a) estimating, during each vehicle coast, relative position and velocity of the target with respect to the vehicle using navigational parameters measured by a sensing device mounted on the vehicle;
b) selecting, during each of the first (I-1) vehicle coasts, a course change of the vehicle based on said relative position and velocity estimates wherein said course change is offset from a collision course with the target, said offset having a magnitude defined by a distance between the vehicle and the target when a projected trajectory of the vehicle is at a closest approach with the target, wherein said offset magnitude during the I-th vehicle coast is: 1) related to the radius of an intercept enhancement device if the vehicle is equipped with same or 2) equal to zero if the vehicle is not equipped with an intercept enhancement device; and
c) diverting, during each of the first (I-1) vehicle diverts, the vehicle according to said course change by means of thrust generated by solid fuel motors attached to the vehicle, wherein the generated thrust is of a predetermined magnitude and duration, whereby the vehicle intercepts the target during the I-th coast.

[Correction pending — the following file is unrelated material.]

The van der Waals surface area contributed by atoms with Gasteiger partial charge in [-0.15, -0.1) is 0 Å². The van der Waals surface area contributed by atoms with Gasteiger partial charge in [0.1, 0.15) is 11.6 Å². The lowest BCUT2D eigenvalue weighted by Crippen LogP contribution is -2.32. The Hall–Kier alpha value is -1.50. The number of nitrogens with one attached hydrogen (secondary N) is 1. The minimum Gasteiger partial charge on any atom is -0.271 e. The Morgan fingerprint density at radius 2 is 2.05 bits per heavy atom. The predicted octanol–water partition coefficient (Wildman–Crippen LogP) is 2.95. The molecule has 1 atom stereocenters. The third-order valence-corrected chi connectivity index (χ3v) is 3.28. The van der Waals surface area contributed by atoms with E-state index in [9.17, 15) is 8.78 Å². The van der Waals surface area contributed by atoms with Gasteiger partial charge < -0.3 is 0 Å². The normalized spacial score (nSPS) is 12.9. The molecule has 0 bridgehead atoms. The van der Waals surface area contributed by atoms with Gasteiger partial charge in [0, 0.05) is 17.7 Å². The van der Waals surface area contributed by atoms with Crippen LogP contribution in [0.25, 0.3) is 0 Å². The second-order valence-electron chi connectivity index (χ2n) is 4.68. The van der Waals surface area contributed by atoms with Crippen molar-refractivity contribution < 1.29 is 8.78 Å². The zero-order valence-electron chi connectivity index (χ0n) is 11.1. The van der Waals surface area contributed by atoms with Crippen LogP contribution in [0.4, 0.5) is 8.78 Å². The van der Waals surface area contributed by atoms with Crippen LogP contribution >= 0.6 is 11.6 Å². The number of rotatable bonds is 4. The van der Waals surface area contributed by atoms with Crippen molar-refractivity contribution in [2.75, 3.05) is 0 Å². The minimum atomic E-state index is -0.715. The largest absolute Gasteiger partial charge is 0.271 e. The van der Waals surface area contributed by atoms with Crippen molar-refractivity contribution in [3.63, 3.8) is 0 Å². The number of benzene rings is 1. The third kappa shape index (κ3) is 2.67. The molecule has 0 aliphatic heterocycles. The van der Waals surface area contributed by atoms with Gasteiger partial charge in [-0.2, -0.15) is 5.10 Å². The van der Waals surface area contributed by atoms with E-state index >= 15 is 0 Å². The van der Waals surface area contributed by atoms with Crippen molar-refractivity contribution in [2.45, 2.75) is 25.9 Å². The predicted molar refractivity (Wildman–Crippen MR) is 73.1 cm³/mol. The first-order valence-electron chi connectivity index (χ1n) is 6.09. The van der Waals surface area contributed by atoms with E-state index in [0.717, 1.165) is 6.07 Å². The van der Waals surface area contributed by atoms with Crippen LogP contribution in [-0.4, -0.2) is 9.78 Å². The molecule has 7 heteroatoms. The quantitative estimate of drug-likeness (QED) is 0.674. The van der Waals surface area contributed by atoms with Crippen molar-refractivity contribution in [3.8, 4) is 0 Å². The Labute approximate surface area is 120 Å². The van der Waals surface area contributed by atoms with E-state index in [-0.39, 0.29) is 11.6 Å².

3. A method as in claim 2 wherein the navigational parameters include a line-of-sight vector measured by a passive optical sensing device.
4. A method as in claim 3 wherein said generated thrust is perpendicular to said line-of-sight vector.
5. A method of guiding an in-flight vehicle to an intercept with a target exhibiting a known or predictable thrust profile along a trajectory, wherein the vehicle is equipped with thrusting motors having predetermined, fixed time and magnitude burns that are intermittently fired according to a predetermined sequence for guiding the vehicle after target acquisition, comprising the steps of:
a) acquiring a target by means of a sensing device mounted on the vehicle, said target acquisition including the establishment of a line-of-sight vector from the vehicle to the target, wherein said line-of-sight vector is approximately along the U-axis of a U-V-W coordinate system;
b) estimating a collision course between the vehicle and the target based on the target trajectory and the line-of-sight vector, wherein said estimated collision course is indicative of an estimated target impact position based upon relative velocities of the vehicle and target;
c) generating possible miss coordinates based on the fixed time and magnitude of the next sequential thrusting motor burn from the predetermined sequence and the velocity of the vehicle, said possible miss coordinates forming a circle having its center at a V-W plane closest approach position achieved if said next sequential thrusting motor burn is never fired and being indicative of all possible target misses in the V-W plane achievable by said next sequential thrusting motor burn, wherein the V-W plane is perpendicular to the U-axis;
d) providing desired offset coordinates about said estimated target impact position, said desired offset coordinates forming a circle having its center at said estimated target impact position and being indicative of desired target misses in the V-W plane wherein said desired offset circle intersects said possible miss circle;